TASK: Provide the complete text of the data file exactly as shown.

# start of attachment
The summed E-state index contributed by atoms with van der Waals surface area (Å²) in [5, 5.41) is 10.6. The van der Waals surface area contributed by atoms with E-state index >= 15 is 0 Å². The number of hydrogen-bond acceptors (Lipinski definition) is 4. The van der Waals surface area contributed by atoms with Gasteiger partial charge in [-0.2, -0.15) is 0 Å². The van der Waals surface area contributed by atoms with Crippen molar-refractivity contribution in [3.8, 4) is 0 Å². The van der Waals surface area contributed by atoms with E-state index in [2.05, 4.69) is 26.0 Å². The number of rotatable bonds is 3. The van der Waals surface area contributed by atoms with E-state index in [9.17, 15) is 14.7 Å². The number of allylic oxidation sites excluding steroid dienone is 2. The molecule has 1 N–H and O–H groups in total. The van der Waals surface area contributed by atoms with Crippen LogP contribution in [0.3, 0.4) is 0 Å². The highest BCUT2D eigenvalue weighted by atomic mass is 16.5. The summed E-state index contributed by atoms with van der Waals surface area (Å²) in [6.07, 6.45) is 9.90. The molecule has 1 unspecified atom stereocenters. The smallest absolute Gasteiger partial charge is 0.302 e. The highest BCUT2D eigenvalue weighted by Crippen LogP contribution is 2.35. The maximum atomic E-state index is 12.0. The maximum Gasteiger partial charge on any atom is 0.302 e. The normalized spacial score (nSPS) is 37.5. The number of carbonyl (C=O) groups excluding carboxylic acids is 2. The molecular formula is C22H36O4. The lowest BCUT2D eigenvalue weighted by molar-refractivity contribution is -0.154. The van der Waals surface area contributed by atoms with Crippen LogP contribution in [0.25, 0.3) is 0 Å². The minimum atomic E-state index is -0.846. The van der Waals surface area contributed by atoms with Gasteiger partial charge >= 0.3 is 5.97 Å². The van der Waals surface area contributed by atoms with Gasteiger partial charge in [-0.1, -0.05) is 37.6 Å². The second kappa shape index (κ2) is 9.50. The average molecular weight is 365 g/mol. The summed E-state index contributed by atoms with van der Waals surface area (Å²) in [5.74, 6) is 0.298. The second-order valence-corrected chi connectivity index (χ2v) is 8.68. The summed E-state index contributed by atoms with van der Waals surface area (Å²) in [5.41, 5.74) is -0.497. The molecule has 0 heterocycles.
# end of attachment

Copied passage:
The summed E-state index contributed by atoms with van der Waals surface area (Å²) in [5, 5.41) is 10.6. The van der Waals surface area contributed by atoms with E-state index >= 15 is 0 Å². The number of hydrogen-bond acceptors (Lipinski definition) is 4. The van der Waals surface area contributed by atoms with Gasteiger partial charge in [-0.2, -0.15) is 0 Å². The van der Waals surface area contributed by atoms with Crippen molar-refractivity contribution in [3.8, 4) is 0 Å². The van der Waals surface area contributed by atoms with E-state index in [2.05, 4.69) is 26.0 Å². The number of rotatable bonds is 3. The van der Waals surface area contributed by atoms with E-state index in [9.17, 15) is 14.7 Å². The number of allylic oxidation sites excluding steroid dienone is 2. The molecule has 1 N–H and O–H groups in total. The van der Waals surface area contributed by atoms with Crippen LogP contribution in [0.3, 0.4) is 0 Å². The highest BCUT2D eigenvalue weighted by atomic mass is 16.5. The summed E-state index contributed by atoms with van der Waals surface area (Å²) in [6.07, 6.45) is 9.90. The molecule has 1 unspecified atom stereocenters. The smallest absolute Gasteiger partial charge is 0.302 e. The highest BCUT2D eigenvalue weighted by Crippen LogP contribution is 2.35. The maximum atomic E-state index is 12.0. The maximum Gasteiger partial charge on any atom is 0.302 e. The normalized spacial score (nSPS) is 37.5. The number of carbonyl (C=O) groups excluding carboxylic acids is 2. The molecular formula is C22H36O4. The lowest BCUT2D eigenvalue weighted by molar-refractivity contribution is -0.154. The van der Waals surface area contributed by atoms with Crippen LogP contribution in [0.25, 0.3) is 0 Å². The minimum atomic E-state index is -0.846. The van der Waals surface area contributed by atoms with Gasteiger partial charge >= 0.3 is 5.97 Å². The van der Waals surface area contributed by atoms with Gasteiger partial charge in [-0.1, -0.05) is 37.6 Å². The second kappa shape index (κ2) is 9.50. The average molecular weight is 365 g/mol. The summed E-state index contributed by atoms with van der Waals surface area (Å²) in [5.74, 6) is 0.298. The second-order valence-corrected chi connectivity index (χ2v) is 8.68. The summed E-state index contributed by atoms with van der Waals surface area (Å²) in [5.41, 5.74) is -0.497. The molecule has 0 heterocycles.